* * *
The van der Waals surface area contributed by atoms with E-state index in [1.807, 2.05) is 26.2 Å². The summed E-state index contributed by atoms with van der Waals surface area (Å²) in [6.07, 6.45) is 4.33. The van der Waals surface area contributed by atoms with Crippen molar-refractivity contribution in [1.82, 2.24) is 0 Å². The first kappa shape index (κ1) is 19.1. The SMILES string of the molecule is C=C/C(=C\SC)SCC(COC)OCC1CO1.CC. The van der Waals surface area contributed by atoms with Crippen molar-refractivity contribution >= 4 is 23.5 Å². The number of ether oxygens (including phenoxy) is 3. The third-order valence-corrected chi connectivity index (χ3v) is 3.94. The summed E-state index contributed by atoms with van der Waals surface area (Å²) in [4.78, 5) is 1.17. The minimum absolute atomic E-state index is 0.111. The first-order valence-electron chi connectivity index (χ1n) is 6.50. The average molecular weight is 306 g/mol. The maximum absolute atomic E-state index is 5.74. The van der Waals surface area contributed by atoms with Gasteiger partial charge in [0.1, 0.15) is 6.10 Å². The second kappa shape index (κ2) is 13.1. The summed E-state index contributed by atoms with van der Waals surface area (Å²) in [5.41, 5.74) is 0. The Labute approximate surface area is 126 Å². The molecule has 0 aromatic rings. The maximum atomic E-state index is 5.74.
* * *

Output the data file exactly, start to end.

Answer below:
The van der Waals surface area contributed by atoms with E-state index in [1.807, 2.05) is 26.2 Å². The summed E-state index contributed by atoms with van der Waals surface area (Å²) in [6.07, 6.45) is 4.33. The van der Waals surface area contributed by atoms with Crippen molar-refractivity contribution in [1.82, 2.24) is 0 Å². The first kappa shape index (κ1) is 19.1. The SMILES string of the molecule is C=C/C(=C\SC)SCC(COC)OCC1CO1.CC. The van der Waals surface area contributed by atoms with Crippen molar-refractivity contribution >= 4 is 23.5 Å². The number of ether oxygens (including phenoxy) is 3. The third-order valence-corrected chi connectivity index (χ3v) is 3.94. The summed E-state index contributed by atoms with van der Waals surface area (Å²) in [4.78, 5) is 1.17. The minimum absolute atomic E-state index is 0.111. The first-order valence-electron chi connectivity index (χ1n) is 6.50. The average molecular weight is 306 g/mol. The maximum absolute atomic E-state index is 5.74. The van der Waals surface area contributed by atoms with Gasteiger partial charge in [0.1, 0.15) is 6.10 Å². The second kappa shape index (κ2) is 13.1. The summed E-state index contributed by atoms with van der Waals surface area (Å²) in [5.41, 5.74) is 0. The Labute approximate surface area is 126 Å². The molecule has 0 aromatic rings. The maximum atomic E-state index is 5.74.